It’s Not the Years, Honey. It’s the Mileage

With apologies to Dylan Thomas and Michael Caine: Sometimes you really do just need to go gently into that good night.

Disney announced this week that it has officially started production on a fifth Indiana Jones film, directed yet again by Steven Spielberg and starring yet again (almost unbelievably) Harrison Ford, who by now could probably pass for an ancient relic himself. Indeed, the internet is already working overtime on irreverent titles for this ecstatically unnecessary movie (“Indiana Jones and the Lost AARP”).

The problem is not, of course, Harrison Ford’s age. Ford has more talent and charisma onscreen right now than many actors would accumulate if given an extra decade in their 30s. No, the problem is not in the gray hairs, but in the gray matter. The idea of another Indiana Jones film is not one that offers expectations of delight, merely of nostalgia. This was proved definitively by jaw-droppingly awful Indiana Jones and the Kingdom of the Crystal Skull, a movie so deeply flawed in basic concept that Disney felt obliged to mention in this week’s announcement that its writer, George Lucas, will have nothing to do with #5.

But removing Disney’s second largest shareholder from the project isn’t really a solution. Indeed, it was probably already inevitable that the new film will be better than Crystal Skull. Even so, it will still be a mistake.

For a little while now I’ve been critical of Hollywood’s creative stagnation. The sequel, the reboot, and the franchise dominate the box office every year, and the result is an industry that simply doesn’t seem able to produce new worlds, new stories, new characters. Audiences want to see what they’ve already seen 2 or 3 times, 20 or 30 years ago. If familiarity had been this profitable back when George Lucas was trying to get the original Star Wars financed, it’s almost certain the world would never have seen his movie.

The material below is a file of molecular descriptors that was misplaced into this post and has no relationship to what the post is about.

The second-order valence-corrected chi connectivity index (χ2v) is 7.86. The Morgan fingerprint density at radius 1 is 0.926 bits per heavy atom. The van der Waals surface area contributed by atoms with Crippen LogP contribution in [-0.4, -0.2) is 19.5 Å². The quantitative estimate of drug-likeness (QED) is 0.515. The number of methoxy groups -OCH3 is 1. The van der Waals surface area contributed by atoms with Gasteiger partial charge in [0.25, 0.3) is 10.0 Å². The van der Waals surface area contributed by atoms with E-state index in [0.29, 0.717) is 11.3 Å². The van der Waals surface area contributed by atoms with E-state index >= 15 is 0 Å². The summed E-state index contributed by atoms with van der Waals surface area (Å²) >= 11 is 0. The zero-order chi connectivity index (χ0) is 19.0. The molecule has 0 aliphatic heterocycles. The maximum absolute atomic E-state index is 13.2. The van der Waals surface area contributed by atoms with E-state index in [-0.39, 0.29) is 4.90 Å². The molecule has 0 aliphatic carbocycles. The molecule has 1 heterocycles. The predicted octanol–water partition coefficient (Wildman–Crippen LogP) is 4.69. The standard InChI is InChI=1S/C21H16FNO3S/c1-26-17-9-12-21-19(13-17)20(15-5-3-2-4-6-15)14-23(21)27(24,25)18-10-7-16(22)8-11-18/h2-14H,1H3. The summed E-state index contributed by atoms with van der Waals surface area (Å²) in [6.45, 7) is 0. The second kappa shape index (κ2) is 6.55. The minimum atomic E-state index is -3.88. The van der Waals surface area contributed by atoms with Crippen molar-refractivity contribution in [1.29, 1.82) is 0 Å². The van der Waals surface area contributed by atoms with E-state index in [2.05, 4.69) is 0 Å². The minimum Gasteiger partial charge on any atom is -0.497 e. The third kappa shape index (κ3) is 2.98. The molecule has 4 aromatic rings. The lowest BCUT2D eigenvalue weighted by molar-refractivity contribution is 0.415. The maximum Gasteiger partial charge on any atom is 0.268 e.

That kind of critique makes lots of sense to me, but it doesn’t make much sense to a lot of my friends. When I posted some tomato-throwing thoughts about the Indy film on Facebook, I predicted, accurately, that certain folks would dismiss me as a snob and a crank. It seems that most people understand the idea that reboots and sequels really are an enormous proportion of the film industry right now; they’re just OK with that. I don’t know how to convince people to not be ok with that without sounding somewhat condescending, and risking what would ultimately be a lecture of “culturedness.” A lot of my friends simply have no category for a reasonable person who would think there was some sort of objective problem with more Star Wars, more Marvel, and more Indiana Jones.

The reality is that this kind of thinking requires a sort of inherent distance from entertainment. It requires seeing films as more than diversion but less than cultic ciphers of fandom. And I think, for a lot of my friends and a lot of Americans, the space between those two extremes just doesn’t exist. Movies are either meaningless or they are spiritual experiences. Star Wars is either a silly, inconsequential (if entertaining) celluloid or a deeply emotional piece of personal psyche that triggers a sense of identity and ownership. You either don’t care or wear the t-shirt.

This is what A.O. Scott meant when he talked about the “ascendency of the fan.” Fandom creates a “Critics Not Allowed” space. You can talk about a film’s flaws with audiences, and they will either agree or disagree. But try discussing those blemishes with a fan, and you’ll be labeled either ignorant or, worse, an enemy from a rival franchise.

There’s nothing wrong with some healthy doses of fan culture, but when it controls the market with the kind of ruthless monopoly that we’re seeing right now, you end up with things like Kingdom of Crystal Skull and Fuller House. You also end up, incidentally, with presidential candidates who can’t articulate coherent policy but win primaries by promising to, well, win. Once the fan experience is created, it is invulnerable, even to the most offensive sound bytes and the most poorly written screenplays. Fans aren’t objective; they wouldn’t be fans if they were.

So yes, I think 5 Indiana Jones films and 9 Star Wars movies and roughly 18492785 manifestations of Marvel characters are overall a disappointing thing for our culture. Ben-Hur doesn’t need to be remade, it just needs to be rewatched. A compulsive need to watch classic stories with contemporary upgrades is nothing more than what Lewis called “chronological snobbery.”

It’s not the years, honey. It’s the mileage.

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